By Guest Contributor: Lakshmi Gandhi (@LakshmiGandhi)
Before journalist Jarrett Hill broke the story of Melania Trump’s alleged plagiarism of Michelle Obama’s famous 2008 convention speech, it looked like one of the biggest social media moments of the night was the shock and dismay of music fans everywhere as Donald Trump entered the convention stage to the sounds of Queen’s ‘We Are The Champions.’
Reaction to Trump’s music choice was swift.
Hours ago, the Republican Party’s presumptive presidential nominee Donald Trump confirmed weeks of political gossip with his announcement that he had chosen Indiana Governor Mike Pence as his general election running-mate.
I’ve already written at length about why Donald Trump’s fear-mongering and race-baiting has exacerbated this country’s hostility towards people of colour, and how his rhetoric will ultimately prove damaging for the Republican Party. In the meanwhile, however, people of colour will have to find a way to survive a general election that has popularized derogatory and racist remarks — and open assault — towards non-White people. Today’s decision is by Trump is only more bad news, particularly for AAPI immigrants, women and LGBT individuals and other immigrants, LGBT folks, and other women of colour.
Think you know what a BAD is? How about a SCAB?
Episode 7 of Reappropriate: The Podcast is now live! In this episode, I’m joined by guests Juliet Shen (@juliet_shen, Fascinasians), KJ Park (@kyungjunpark), and Trungles (@trungles) to discuss how the interracial relationship issue within the AAPI community informs — and is informed by — notions of gender, sexuality and white supremacy. Definitely worth checking out!
You can stream the audio and video of the episode through YouTube (above) or just the audio version (below). Subscribe to the podcast through the iTunes store or through YouTube.
Next episode: Please join me next week (October 6th, 9pm EST / 6pm PST) for part two of my conversation with Cayden Mak (@cayden) of 18MillionRising on digital activism as decolonial tools of social change. You can RSVP to watch here!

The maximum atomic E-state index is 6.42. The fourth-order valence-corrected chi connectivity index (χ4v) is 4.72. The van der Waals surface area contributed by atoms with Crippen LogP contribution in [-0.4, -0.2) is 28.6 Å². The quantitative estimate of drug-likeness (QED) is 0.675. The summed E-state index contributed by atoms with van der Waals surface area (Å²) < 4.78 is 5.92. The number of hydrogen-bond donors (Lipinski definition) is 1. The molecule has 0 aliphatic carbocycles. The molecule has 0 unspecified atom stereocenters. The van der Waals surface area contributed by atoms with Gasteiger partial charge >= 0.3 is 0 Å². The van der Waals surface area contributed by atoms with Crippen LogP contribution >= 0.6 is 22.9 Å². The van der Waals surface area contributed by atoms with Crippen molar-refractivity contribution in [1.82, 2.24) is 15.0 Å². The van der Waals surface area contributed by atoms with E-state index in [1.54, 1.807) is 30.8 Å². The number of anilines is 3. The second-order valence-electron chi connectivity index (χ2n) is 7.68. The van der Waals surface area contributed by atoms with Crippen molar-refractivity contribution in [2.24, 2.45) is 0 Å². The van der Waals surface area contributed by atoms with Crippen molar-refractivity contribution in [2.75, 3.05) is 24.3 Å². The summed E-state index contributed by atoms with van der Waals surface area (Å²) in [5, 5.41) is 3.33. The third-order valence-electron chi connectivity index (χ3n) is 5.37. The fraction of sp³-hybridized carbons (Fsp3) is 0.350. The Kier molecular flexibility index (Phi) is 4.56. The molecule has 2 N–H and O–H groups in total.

A new study published two months ago in the American Journal of Public Health delves for the first time into the complex intersection of race and sexuality in mental health issues affecting the nation’s youth, and their results are telling.
Using survey data from 2005-2007, the group assessed the mental health outcomes of over 70,000 teens living in 14 districts, and which included over 6,000 sexual minorities. The group was able to for the first time disaggregate depression, suicidal ideation and suicide attempts among teens by race and gender, and particularly with regard to often-times invisible racial groups — multiracial and Alaska Native / Pacific Islander youths.
In their study, the group found that regardless of race, sexual minorities are about twice as likely as sexual majorities to feel sad, and about three or four times as likely to self-harm or attempt suicide. The absolute numbers are also striking — half of LGBTQ youth between ages 13 to 18 feel an unusual degree of sadness, and one in three have attempted suicide. One in three.
This finding can be nothing other than a profound and poignant demonstration of our society’s failure to provide LGBTQ youths the kind of supportive, accepting environment that they need to feel accepted.
Celeste Chan is a queer artivist who has been writing, making films, performing, curating, and collaborating in art-organizing projects for 10+ years.
How do you see yourself as a queer artivist?
I see myself as part of a creative constellation in the Bay Area. We are making art as activism, as homage, as irreverence, to subvert, to queer, to challenge, as people who were told that our voices didn’t matter. We are non-mainstream.
As a queer artivist, I’m schooled by DIY and immigrant parents from Malaysia and the Bronx, NY. In my film and writing, I’m obsessed with hidden histories, queerness as lens, race and representation, experimental form and aesthetics. One of my newest collaborations is MOON RAY RA, a performative experiment with KB Boyce.
As an artivist, I find balance between focusing on my own work and building up a platform for queer/trans artists of color. With Queer Rebels, there’s urgency in our work. There are so many vital voices that need to be heard.
Since 2001, Reappropriate has been the web's foremost Asian American activism, identity, feminism, and pop culture blog!